Lee Hachadoorian on Dec 2nd 2013
There have been a lot of ups and downs in the battle over the NYPD Stop and Frisk program. Over the Summer, a federal judge ruled the program unconstitutional as practiced, and appointed a federal monitor to oversee reforms. Then, a month ago, a federal appeals panel removed Judge Scheindlin from the case, and put a stay on her orders. Bill de Blasio was elected mayor promising to drop the City’s appeal, but lame duck Mayor Bloomberg tried to push the appeal to a full overturning of Judge Scheindlin’s ruling before leaving office. Now the full Second Circuit has put on hold any further action while the litigants negotiate—clearly taking the ball from Bloomberg and passing it to the mayor-elect.
Much of the focus in the case has been on whether the Stop and Frisk program was implemented in a racially biased manner, with considerable concern over the targeting of young Blacks and Latinos. The maps I’ve created, based on the 2011 statistics, do show many more stops taking place in predominantly Black and Latino neighborhoods. The maps do not show the race of the people being stopped, an important consideration in the trial, as plaintiffs presented evidence that the “hit rate”—stops that actually led to the discovery of a crime—was much lower for Black and Latinos than for Whites, indicating that the police were using a different, and looser, standard for what they regarded as suspicious behavior by Blacks and Latinos.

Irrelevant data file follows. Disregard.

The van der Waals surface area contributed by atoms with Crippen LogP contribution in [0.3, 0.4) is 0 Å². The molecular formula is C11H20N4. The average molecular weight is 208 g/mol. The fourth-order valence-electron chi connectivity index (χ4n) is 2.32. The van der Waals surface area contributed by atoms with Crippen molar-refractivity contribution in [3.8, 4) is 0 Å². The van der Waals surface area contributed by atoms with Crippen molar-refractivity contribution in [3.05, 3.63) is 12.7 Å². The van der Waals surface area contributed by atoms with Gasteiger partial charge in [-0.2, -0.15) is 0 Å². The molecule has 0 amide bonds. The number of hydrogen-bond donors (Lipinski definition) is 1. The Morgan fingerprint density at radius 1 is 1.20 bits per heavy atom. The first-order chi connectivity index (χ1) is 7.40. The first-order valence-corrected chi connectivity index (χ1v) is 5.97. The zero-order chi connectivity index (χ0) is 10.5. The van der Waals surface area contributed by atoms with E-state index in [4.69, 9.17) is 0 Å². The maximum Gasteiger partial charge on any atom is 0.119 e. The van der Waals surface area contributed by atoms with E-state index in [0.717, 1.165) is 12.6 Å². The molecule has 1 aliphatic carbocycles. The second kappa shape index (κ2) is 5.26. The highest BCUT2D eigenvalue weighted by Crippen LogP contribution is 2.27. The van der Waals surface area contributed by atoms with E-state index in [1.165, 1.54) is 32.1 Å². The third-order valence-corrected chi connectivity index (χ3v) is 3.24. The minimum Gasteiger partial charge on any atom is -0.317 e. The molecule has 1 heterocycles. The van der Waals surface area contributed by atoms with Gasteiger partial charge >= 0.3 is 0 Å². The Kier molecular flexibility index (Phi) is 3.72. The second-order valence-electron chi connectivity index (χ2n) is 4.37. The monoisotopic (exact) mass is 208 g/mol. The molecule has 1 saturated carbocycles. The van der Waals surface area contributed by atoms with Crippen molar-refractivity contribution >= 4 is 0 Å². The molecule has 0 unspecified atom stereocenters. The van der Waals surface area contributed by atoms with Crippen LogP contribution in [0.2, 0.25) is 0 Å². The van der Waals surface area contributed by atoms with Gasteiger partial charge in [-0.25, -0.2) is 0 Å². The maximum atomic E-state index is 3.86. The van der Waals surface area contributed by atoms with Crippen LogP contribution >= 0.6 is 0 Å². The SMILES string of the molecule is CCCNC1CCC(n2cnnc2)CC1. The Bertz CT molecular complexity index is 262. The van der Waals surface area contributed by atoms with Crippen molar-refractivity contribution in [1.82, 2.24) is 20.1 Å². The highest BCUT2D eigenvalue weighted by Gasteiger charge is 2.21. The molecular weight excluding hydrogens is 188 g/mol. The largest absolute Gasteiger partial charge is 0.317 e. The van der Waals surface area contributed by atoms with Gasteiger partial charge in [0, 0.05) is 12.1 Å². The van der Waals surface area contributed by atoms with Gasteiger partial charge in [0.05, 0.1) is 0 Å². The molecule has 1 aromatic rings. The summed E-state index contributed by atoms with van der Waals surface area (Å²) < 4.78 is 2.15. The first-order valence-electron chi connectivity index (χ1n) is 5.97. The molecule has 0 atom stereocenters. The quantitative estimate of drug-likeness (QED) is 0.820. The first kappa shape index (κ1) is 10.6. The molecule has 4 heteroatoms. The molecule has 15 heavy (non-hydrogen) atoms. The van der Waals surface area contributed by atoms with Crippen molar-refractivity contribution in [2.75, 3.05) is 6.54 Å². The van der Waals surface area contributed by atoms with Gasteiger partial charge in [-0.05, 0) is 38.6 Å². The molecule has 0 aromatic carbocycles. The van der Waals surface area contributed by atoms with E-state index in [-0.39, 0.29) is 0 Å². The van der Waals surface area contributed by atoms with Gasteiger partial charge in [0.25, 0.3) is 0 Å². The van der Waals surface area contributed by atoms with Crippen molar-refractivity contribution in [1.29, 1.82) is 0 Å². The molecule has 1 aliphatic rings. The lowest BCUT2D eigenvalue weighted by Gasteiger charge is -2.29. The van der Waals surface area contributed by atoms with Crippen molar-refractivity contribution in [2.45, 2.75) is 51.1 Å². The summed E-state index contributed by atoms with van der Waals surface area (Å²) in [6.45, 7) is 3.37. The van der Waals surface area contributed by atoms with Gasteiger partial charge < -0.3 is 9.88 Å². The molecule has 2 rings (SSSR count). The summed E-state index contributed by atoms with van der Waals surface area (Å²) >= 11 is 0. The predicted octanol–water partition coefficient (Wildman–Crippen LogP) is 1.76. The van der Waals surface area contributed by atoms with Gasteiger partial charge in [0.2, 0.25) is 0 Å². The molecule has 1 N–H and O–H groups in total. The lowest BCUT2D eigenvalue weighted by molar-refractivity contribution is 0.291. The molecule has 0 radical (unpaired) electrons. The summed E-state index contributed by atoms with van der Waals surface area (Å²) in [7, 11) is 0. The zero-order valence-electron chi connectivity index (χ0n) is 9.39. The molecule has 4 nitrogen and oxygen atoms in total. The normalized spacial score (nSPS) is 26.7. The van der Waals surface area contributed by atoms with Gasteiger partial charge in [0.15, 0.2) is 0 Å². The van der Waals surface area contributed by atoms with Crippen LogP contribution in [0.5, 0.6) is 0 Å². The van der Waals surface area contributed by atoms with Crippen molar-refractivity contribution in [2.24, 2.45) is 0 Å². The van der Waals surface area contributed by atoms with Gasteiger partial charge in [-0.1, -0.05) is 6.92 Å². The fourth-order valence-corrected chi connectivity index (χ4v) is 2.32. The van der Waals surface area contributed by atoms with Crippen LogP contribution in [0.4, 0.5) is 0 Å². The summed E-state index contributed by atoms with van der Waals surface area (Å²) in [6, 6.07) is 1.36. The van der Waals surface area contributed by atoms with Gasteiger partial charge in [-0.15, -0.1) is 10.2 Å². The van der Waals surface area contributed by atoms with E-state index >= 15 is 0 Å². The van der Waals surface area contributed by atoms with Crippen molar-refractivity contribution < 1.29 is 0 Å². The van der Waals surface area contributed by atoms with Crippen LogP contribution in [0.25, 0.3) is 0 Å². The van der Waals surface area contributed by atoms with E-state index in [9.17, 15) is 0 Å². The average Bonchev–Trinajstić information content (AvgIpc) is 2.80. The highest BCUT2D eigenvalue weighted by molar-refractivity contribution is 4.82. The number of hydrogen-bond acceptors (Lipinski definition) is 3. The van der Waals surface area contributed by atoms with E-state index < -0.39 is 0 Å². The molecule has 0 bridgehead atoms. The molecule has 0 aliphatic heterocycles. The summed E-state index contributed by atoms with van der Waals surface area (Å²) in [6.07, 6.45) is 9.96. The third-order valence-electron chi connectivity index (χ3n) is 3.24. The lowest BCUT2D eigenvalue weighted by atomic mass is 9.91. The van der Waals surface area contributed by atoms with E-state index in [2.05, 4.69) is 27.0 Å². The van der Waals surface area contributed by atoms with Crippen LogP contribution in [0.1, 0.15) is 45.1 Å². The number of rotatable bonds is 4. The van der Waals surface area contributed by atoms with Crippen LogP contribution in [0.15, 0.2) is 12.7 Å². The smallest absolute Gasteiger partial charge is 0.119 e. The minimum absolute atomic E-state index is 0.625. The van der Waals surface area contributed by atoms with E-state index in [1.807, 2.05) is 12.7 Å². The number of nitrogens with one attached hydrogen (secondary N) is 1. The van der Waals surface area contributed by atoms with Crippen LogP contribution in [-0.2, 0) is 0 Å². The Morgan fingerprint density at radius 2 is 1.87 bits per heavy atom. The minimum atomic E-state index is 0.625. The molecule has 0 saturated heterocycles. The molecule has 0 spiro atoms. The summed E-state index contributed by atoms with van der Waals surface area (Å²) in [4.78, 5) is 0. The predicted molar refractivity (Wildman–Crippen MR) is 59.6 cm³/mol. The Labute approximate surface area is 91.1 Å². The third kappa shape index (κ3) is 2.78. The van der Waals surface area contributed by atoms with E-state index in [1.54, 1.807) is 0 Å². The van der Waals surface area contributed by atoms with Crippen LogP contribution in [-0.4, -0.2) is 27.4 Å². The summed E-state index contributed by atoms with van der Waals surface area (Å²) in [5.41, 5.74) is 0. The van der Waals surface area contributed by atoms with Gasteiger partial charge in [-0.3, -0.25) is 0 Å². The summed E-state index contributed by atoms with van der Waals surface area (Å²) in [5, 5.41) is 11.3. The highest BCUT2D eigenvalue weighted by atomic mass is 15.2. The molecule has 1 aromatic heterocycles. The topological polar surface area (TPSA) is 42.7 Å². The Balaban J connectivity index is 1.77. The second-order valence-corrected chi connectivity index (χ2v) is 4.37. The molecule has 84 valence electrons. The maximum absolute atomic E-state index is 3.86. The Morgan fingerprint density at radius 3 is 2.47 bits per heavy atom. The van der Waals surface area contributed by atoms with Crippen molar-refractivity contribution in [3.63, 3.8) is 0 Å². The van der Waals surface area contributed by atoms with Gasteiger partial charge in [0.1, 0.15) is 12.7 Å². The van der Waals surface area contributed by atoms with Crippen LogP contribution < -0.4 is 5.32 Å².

The main exception to the correlation between neighborhood demographics and volume of police stops is in Manhattan. We do see a concentration of stops in the Black and Latino neighborhoods of Harlem and Washington Heights, but we also see generally higher stops in Manhattan than in the outer boroughs. Doubtless this is due to Manhattan’s generally higher nonresidential population (commuters, shoppers, etc.), as well as the generally higher pedestrian counts in Lower Manhattan and Midtown.
While the differences in “hit rate” helped Judge Scheindlin conclude that this policy led to “indirect racial profiling”, the ridiculously low yield—less than 12% of stops led to a summons or arrest in 2011 (about equally split)—suggests that the police are extremely poor judges of suspicious behavior. But what do you expect of a policy that allows the police to stop someone for “inappropriate attire for season” (about 7.5% of stops in 2011)?
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